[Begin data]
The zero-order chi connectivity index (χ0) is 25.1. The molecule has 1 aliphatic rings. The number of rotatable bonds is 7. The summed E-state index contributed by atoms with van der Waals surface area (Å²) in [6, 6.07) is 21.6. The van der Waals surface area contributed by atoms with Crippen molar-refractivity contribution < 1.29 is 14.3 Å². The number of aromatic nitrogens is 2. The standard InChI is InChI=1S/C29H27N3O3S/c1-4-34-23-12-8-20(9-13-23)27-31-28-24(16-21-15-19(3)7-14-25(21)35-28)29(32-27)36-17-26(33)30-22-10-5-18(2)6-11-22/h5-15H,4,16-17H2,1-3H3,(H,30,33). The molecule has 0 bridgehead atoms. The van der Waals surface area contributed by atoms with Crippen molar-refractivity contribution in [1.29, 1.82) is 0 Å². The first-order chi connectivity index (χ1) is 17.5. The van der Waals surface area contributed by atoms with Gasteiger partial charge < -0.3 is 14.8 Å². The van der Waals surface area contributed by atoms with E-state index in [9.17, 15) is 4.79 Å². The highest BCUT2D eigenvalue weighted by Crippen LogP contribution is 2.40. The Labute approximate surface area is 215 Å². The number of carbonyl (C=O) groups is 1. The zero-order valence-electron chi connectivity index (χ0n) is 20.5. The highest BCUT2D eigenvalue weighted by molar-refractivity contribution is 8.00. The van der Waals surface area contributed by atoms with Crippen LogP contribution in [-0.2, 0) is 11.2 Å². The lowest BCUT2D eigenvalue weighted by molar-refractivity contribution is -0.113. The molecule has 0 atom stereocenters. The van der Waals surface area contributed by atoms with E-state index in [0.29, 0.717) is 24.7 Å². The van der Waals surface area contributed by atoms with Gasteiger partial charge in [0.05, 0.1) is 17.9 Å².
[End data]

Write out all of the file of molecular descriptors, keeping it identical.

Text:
The zero-order chi connectivity index (χ0) is 25.1. The molecule has 1 aliphatic rings. The number of rotatable bonds is 7. The summed E-state index contributed by atoms with van der Waals surface area (Å²) in [6, 6.07) is 21.6. The van der Waals surface area contributed by atoms with Crippen molar-refractivity contribution < 1.29 is 14.3 Å². The number of aromatic nitrogens is 2. The standard InChI is InChI=1S/C29H27N3O3S/c1-4-34-23-12-8-20(9-13-23)27-31-28-24(16-21-15-19(3)7-14-25(21)35-28)29(32-27)36-17-26(33)30-22-10-5-18(2)6-11-22/h5-15H,4,16-17H2,1-3H3,(H,30,33). The molecule has 0 bridgehead atoms. The van der Waals surface area contributed by atoms with Crippen molar-refractivity contribution in [1.29, 1.82) is 0 Å². The first-order chi connectivity index (χ1) is 17.5. The van der Waals surface area contributed by atoms with Gasteiger partial charge < -0.3 is 14.8 Å². The van der Waals surface area contributed by atoms with E-state index in [9.17, 15) is 4.79 Å². The highest BCUT2D eigenvalue weighted by Crippen LogP contribution is 2.40. The Labute approximate surface area is 215 Å². The number of carbonyl (C=O) groups is 1. The zero-order valence-electron chi connectivity index (χ0n) is 20.5. The highest BCUT2D eigenvalue weighted by molar-refractivity contribution is 8.00. The van der Waals surface area contributed by atoms with Crippen LogP contribution in [-0.2, 0) is 11.2 Å². The lowest BCUT2D eigenvalue weighted by molar-refractivity contribution is -0.113. The molecule has 0 atom stereocenters. The van der Waals surface area contributed by atoms with E-state index in [0.29, 0.717) is 24.7 Å². The van der Waals surface area contributed by atoms with Gasteiger partial charge in [0.05, 0.1) is 17.9 Å².